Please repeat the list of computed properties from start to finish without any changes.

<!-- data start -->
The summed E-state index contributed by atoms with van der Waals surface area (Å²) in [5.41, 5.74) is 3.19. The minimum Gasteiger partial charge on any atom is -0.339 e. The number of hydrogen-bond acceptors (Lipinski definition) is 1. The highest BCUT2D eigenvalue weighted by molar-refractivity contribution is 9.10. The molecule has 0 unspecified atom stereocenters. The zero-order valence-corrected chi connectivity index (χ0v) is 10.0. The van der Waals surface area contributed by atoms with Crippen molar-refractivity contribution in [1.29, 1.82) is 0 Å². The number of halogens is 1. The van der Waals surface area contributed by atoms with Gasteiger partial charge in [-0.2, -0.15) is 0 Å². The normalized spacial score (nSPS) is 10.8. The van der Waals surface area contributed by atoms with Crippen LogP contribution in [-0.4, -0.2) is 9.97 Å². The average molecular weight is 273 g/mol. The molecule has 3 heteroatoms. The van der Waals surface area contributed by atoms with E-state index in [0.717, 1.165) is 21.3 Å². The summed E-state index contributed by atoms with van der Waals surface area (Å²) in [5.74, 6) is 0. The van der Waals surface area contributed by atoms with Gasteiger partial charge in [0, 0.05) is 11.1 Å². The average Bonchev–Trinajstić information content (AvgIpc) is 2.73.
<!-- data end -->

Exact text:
The summed E-state index contributed by atoms with van der Waals surface area (Å²) in [5.41, 5.74) is 3.19. The minimum Gasteiger partial charge on any atom is -0.339 e. The number of hydrogen-bond acceptors (Lipinski definition) is 1. The highest BCUT2D eigenvalue weighted by molar-refractivity contribution is 9.10. The molecule has 0 unspecified atom stereocenters. The zero-order valence-corrected chi connectivity index (χ0v) is 10.0. The van der Waals surface area contributed by atoms with Crippen molar-refractivity contribution in [1.29, 1.82) is 0 Å². The number of halogens is 1. The van der Waals surface area contributed by atoms with Gasteiger partial charge in [-0.2, -0.15) is 0 Å². The normalized spacial score (nSPS) is 10.8. The van der Waals surface area contributed by atoms with Crippen LogP contribution in [-0.4, -0.2) is 9.97 Å². The average molecular weight is 273 g/mol. The molecule has 3 heteroatoms. The van der Waals surface area contributed by atoms with E-state index in [0.717, 1.165) is 21.3 Å². The summed E-state index contributed by atoms with van der Waals surface area (Å²) in [5.74, 6) is 0. The van der Waals surface area contributed by atoms with Gasteiger partial charge in [0, 0.05) is 11.1 Å². The average Bonchev–Trinajstić information content (AvgIpc) is 2.73.